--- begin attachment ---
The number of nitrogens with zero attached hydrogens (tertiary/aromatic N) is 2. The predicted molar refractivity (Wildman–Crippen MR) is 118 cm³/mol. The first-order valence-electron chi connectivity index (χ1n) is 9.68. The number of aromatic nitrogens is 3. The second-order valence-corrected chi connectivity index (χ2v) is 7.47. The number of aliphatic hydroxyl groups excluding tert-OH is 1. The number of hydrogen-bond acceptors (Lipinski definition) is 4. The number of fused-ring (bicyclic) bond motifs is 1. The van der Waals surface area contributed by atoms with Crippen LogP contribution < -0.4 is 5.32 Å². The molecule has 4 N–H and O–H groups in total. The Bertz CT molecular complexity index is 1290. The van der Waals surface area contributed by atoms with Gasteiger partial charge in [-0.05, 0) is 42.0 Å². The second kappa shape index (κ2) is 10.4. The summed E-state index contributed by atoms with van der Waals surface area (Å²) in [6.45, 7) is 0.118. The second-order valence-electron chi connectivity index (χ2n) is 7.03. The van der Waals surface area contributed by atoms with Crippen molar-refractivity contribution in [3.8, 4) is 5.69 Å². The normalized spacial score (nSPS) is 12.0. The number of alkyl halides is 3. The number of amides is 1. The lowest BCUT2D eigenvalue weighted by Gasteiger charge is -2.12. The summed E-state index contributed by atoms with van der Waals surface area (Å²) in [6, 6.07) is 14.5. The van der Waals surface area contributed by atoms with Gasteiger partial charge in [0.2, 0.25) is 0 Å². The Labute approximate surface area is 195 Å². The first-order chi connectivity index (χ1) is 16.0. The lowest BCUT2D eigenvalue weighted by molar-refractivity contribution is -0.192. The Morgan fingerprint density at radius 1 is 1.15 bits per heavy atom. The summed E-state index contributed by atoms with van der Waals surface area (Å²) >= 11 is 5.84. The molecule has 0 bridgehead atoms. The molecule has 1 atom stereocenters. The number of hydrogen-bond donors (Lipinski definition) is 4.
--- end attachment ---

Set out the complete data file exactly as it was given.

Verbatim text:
The number of nitrogens with zero attached hydrogens (tertiary/aromatic N) is 2. The predicted molar refractivity (Wildman–Crippen MR) is 118 cm³/mol. The first-order valence-electron chi connectivity index (χ1n) is 9.68. The number of aromatic nitrogens is 3. The second-order valence-corrected chi connectivity index (χ2v) is 7.47. The number of aliphatic hydroxyl groups excluding tert-OH is 1. The number of hydrogen-bond acceptors (Lipinski definition) is 4. The number of fused-ring (bicyclic) bond motifs is 1. The van der Waals surface area contributed by atoms with Crippen LogP contribution < -0.4 is 5.32 Å². The molecule has 4 N–H and O–H groups in total. The Bertz CT molecular complexity index is 1290. The van der Waals surface area contributed by atoms with Gasteiger partial charge in [-0.05, 0) is 42.0 Å². The second kappa shape index (κ2) is 10.4. The summed E-state index contributed by atoms with van der Waals surface area (Å²) in [6.45, 7) is 0.118. The second-order valence-electron chi connectivity index (χ2n) is 7.03. The van der Waals surface area contributed by atoms with Crippen molar-refractivity contribution in [3.8, 4) is 5.69 Å². The normalized spacial score (nSPS) is 12.0. The number of alkyl halides is 3. The number of amides is 1. The lowest BCUT2D eigenvalue weighted by Gasteiger charge is -2.12. The summed E-state index contributed by atoms with van der Waals surface area (Å²) in [6, 6.07) is 14.5. The van der Waals surface area contributed by atoms with Gasteiger partial charge in [0.2, 0.25) is 0 Å². The Labute approximate surface area is 195 Å². The first-order chi connectivity index (χ1) is 16.0. The lowest BCUT2D eigenvalue weighted by molar-refractivity contribution is -0.192. The Morgan fingerprint density at radius 1 is 1.15 bits per heavy atom. The summed E-state index contributed by atoms with van der Waals surface area (Å²) >= 11 is 5.84. The molecule has 0 bridgehead atoms. The molecule has 1 atom stereocenters. The number of hydrogen-bond donors (Lipinski definition) is 4.